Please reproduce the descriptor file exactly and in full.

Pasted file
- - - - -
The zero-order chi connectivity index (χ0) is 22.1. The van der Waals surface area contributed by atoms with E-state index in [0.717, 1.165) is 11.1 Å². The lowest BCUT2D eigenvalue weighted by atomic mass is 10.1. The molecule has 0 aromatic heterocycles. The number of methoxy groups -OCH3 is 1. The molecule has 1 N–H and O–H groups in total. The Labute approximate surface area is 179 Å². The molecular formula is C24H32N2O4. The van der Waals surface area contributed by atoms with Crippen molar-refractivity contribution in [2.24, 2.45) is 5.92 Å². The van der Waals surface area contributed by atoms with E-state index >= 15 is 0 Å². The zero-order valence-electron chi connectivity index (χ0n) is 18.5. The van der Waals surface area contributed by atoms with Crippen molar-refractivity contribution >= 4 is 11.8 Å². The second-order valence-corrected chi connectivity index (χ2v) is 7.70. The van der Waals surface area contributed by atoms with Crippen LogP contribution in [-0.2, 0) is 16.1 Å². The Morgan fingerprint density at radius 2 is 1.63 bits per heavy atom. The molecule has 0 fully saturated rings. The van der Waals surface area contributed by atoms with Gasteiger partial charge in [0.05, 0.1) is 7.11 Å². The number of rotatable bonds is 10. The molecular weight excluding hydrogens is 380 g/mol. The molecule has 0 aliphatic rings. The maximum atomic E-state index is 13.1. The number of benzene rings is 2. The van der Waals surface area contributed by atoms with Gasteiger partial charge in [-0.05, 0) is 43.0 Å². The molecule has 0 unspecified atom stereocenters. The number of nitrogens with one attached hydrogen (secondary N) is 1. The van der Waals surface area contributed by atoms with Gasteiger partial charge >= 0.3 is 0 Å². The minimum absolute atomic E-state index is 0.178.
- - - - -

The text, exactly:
The zero-order chi connectivity index (χ0) is 22.1. The van der Waals surface area contributed by atoms with E-state index in [0.717, 1.165) is 11.1 Å². The lowest BCUT2D eigenvalue weighted by atomic mass is 10.1. The molecule has 0 aromatic heterocycles. The number of methoxy groups -OCH3 is 1. The molecule has 1 N–H and O–H groups in total. The Labute approximate surface area is 179 Å². The molecular formula is C24H32N2O4. The van der Waals surface area contributed by atoms with Crippen molar-refractivity contribution in [2.24, 2.45) is 5.92 Å². The van der Waals surface area contributed by atoms with E-state index >= 15 is 0 Å². The zero-order valence-electron chi connectivity index (χ0n) is 18.5. The van der Waals surface area contributed by atoms with Crippen molar-refractivity contribution >= 4 is 11.8 Å². The second-order valence-corrected chi connectivity index (χ2v) is 7.70. The van der Waals surface area contributed by atoms with Crippen LogP contribution in [-0.2, 0) is 16.1 Å². The Morgan fingerprint density at radius 2 is 1.63 bits per heavy atom. The molecule has 0 fully saturated rings. The van der Waals surface area contributed by atoms with Gasteiger partial charge in [0.05, 0.1) is 7.11 Å². The number of rotatable bonds is 10. The molecular weight excluding hydrogens is 380 g/mol. The molecule has 0 aliphatic rings. The maximum atomic E-state index is 13.1. The number of benzene rings is 2. The van der Waals surface area contributed by atoms with Gasteiger partial charge in [-0.05, 0) is 43.0 Å². The molecule has 0 unspecified atom stereocenters. The number of nitrogens with one attached hydrogen (secondary N) is 1. The van der Waals surface area contributed by atoms with Gasteiger partial charge >= 0.3 is 0 Å². The minimum absolute atomic E-state index is 0.178.